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Diana Kurz papers

Document | Not Digitized | Accession Number: 2015.617.1

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    The Diana Kurz papers include biographical materials, correspondence, photographs, printed materials, and writings documenting Diana Kurz of Vienna, Austria, her Polish-born parents, and her family’s prewar life and immigration to the United States via Italy, Switzerland, England, and Ireland.

    Biographical materials include identification papers, student records, birth and marriage certificates, and a few business records for the Kurz family’s optical business. This series also includes some manuscript sheet music. Correspondence primarily consists of congratulatory telegrams on the occasion of Benjamin and Lillian Kurz’s marriage but also include prewar letters and postcards received by Benjamin, Diana, and Lillian Kurz and Moses Hellreich as well as postwar letters sent to Diana Kurz by Doriane Kurz. Photographs depict relatives and friends of Diana Kurz and her family as well as business travel in Egypt by Benjamin Kurz. Printed material includes a 1935 concert program, 1936 clippings from the Neues Wiener Tagblatt, and part of the July 8, 1940 issue of the New York World-Telegram documenting the arrival of their ship in America. Writing consists of typed essays or musing on various topics by an unidentified author.
    inclusive:  1915-1946
    Credit Line
    United States Holocaust Memorial Museum Collection, Gift of Diana Kurz
    Collection Creator
    Diana Kurz
    Diana Kurz was born on July 4, 1936, in Vienna, Austria. Her father, Benjamin, was born on January 30, 1902, in Poland and came to Vienna as a child. He had three brothers, Meilach (Emil), Karl (Charles), and Michael. Lillian was born on April 12, 1912, in Zlotniki, Poland, to Moses and Jutte Hellreich. She had two brothers, Emanuel and Herman, and two sisters, Augusta and Stephanie. The family immigrated to Vienna in 1924. Both Benjamin and Lillian were from religiously observant families and through the services of a marriage broker, Lillian and Benjamin married in 1935. Benjamin spoke six languages and traveled frequently with his family’s multinational optical frames business. His siblings managed branches in Austria, Italy, Serbia, and Egypt.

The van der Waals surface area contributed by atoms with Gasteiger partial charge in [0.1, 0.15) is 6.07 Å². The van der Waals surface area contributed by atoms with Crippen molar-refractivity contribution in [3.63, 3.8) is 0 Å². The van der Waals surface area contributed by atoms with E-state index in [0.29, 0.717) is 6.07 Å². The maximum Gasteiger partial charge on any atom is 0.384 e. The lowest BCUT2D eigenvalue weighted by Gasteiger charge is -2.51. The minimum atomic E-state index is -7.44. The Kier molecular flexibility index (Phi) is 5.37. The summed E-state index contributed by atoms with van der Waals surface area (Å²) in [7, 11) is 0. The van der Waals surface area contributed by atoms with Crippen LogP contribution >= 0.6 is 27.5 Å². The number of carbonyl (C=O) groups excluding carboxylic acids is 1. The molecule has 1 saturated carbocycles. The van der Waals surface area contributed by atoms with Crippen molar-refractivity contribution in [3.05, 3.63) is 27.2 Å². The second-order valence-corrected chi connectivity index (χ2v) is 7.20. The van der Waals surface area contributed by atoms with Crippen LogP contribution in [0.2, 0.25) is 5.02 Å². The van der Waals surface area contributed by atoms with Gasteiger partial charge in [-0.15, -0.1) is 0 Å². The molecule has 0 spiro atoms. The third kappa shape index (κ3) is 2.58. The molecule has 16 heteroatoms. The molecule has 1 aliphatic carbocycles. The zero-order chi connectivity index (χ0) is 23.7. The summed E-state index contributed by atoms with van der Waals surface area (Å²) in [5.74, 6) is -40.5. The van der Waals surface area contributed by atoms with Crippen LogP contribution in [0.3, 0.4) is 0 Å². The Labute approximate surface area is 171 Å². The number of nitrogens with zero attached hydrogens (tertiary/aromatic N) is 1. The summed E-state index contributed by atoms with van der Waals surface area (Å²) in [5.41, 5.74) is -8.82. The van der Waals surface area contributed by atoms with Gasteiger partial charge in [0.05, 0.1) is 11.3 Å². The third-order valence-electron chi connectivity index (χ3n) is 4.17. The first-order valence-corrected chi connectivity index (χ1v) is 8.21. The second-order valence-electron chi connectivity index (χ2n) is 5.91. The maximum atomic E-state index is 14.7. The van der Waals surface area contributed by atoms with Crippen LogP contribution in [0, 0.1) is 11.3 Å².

On March 13, 1938, Nazi Germany annexed Austria and the next day, German SS officers came to search the Kurz’s home. Once there, the soldiers planned to arrest Benjamin for hindering the non-Jewish maid, Mitzi, from voting in the plebiscite to approve the union with Germany, but Mitzi convinced them that this was not true. The family now regularly encountered antisemitic sentiment; one of Benjamin’s employees began wearing a Nazi swastika pin and their neighbors became hostile. Lillian would not let Diana go outside the house. Benjamin and Lillian decided to leave Vienna and applied for immigration visas at the American consulate. The Germans confiscated materials from Benjamin’s business and he began to send his merchandise to different branches outside of Austria.
    In July 1938, they decided to flee to Trieste, Italy, where Benjamin’s brother, Karl, lived with his family. Benjamin and Lillian traveled on separate trains in order not to look like refugees and to avoid searches as they were carrying jewelry and other valuables. Diana stayed with Lillian. They did not have visas, but the immigration officers were convinced that Lillian and Diana were part of a group of people going to Palestine, and they were able to enter Italy. Benjamin was not permitted to enter, but he had previously acquired a Swiss visa, and went to Switzerland, then London.